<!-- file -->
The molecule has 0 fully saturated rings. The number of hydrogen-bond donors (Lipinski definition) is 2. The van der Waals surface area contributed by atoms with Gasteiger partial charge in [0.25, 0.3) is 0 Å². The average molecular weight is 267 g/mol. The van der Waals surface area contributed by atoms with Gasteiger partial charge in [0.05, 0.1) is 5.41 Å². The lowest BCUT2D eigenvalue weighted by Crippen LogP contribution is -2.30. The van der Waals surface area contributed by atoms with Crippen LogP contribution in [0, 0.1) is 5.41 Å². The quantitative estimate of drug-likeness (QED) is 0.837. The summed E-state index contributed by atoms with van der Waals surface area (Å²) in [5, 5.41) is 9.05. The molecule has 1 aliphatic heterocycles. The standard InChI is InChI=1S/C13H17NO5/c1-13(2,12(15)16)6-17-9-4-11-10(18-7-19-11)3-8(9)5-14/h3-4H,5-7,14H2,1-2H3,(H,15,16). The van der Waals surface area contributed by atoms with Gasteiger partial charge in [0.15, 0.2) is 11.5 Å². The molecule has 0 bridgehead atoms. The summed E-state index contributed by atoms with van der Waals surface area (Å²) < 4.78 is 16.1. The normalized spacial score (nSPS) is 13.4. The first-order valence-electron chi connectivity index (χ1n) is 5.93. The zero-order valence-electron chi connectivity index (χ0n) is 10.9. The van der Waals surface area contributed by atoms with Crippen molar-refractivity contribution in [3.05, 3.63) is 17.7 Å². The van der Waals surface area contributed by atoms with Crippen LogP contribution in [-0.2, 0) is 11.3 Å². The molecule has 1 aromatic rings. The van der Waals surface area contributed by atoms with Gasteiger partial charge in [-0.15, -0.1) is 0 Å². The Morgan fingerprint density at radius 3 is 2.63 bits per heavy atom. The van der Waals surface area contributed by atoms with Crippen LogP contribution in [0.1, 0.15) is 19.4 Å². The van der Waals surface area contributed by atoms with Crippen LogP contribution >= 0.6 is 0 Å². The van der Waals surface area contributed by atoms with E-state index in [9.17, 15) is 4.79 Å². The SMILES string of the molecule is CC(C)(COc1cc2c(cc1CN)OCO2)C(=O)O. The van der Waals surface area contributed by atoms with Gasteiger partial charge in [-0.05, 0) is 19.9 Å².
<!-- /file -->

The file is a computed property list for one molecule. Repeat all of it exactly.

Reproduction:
The molecule has 0 fully saturated rings. The number of hydrogen-bond donors (Lipinski definition) is 2. The van der Waals surface area contributed by atoms with Gasteiger partial charge in [0.25, 0.3) is 0 Å². The average molecular weight is 267 g/mol. The van der Waals surface area contributed by atoms with Gasteiger partial charge in [0.05, 0.1) is 5.41 Å². The lowest BCUT2D eigenvalue weighted by Crippen LogP contribution is -2.30. The van der Waals surface area contributed by atoms with Crippen LogP contribution in [0, 0.1) is 5.41 Å². The quantitative estimate of drug-likeness (QED) is 0.837. The summed E-state index contributed by atoms with van der Waals surface area (Å²) in [5, 5.41) is 9.05. The molecule has 1 aliphatic heterocycles. The standard InChI is InChI=1S/C13H17NO5/c1-13(2,12(15)16)6-17-9-4-11-10(18-7-19-11)3-8(9)5-14/h3-4H,5-7,14H2,1-2H3,(H,15,16). The van der Waals surface area contributed by atoms with Gasteiger partial charge in [0.15, 0.2) is 11.5 Å². The molecule has 0 bridgehead atoms. The summed E-state index contributed by atoms with van der Waals surface area (Å²) < 4.78 is 16.1. The normalized spacial score (nSPS) is 13.4. The first-order valence-electron chi connectivity index (χ1n) is 5.93. The zero-order valence-electron chi connectivity index (χ0n) is 10.9. The van der Waals surface area contributed by atoms with Crippen molar-refractivity contribution in [3.05, 3.63) is 17.7 Å². The van der Waals surface area contributed by atoms with Crippen LogP contribution in [-0.2, 0) is 11.3 Å². The molecule has 1 aromatic rings. The van der Waals surface area contributed by atoms with Gasteiger partial charge in [-0.15, -0.1) is 0 Å². The Morgan fingerprint density at radius 3 is 2.63 bits per heavy atom. The van der Waals surface area contributed by atoms with Crippen LogP contribution in [0.1, 0.15) is 19.4 Å². The van der Waals surface area contributed by atoms with Crippen LogP contribution >= 0.6 is 0 Å². The van der Waals surface area contributed by atoms with E-state index in [9.17, 15) is 4.79 Å². The SMILES string of the molecule is CC(C)(COc1cc2c(cc1CN)OCO2)C(=O)O. The van der Waals surface area contributed by atoms with Gasteiger partial charge in [-0.05, 0) is 19.9 Å².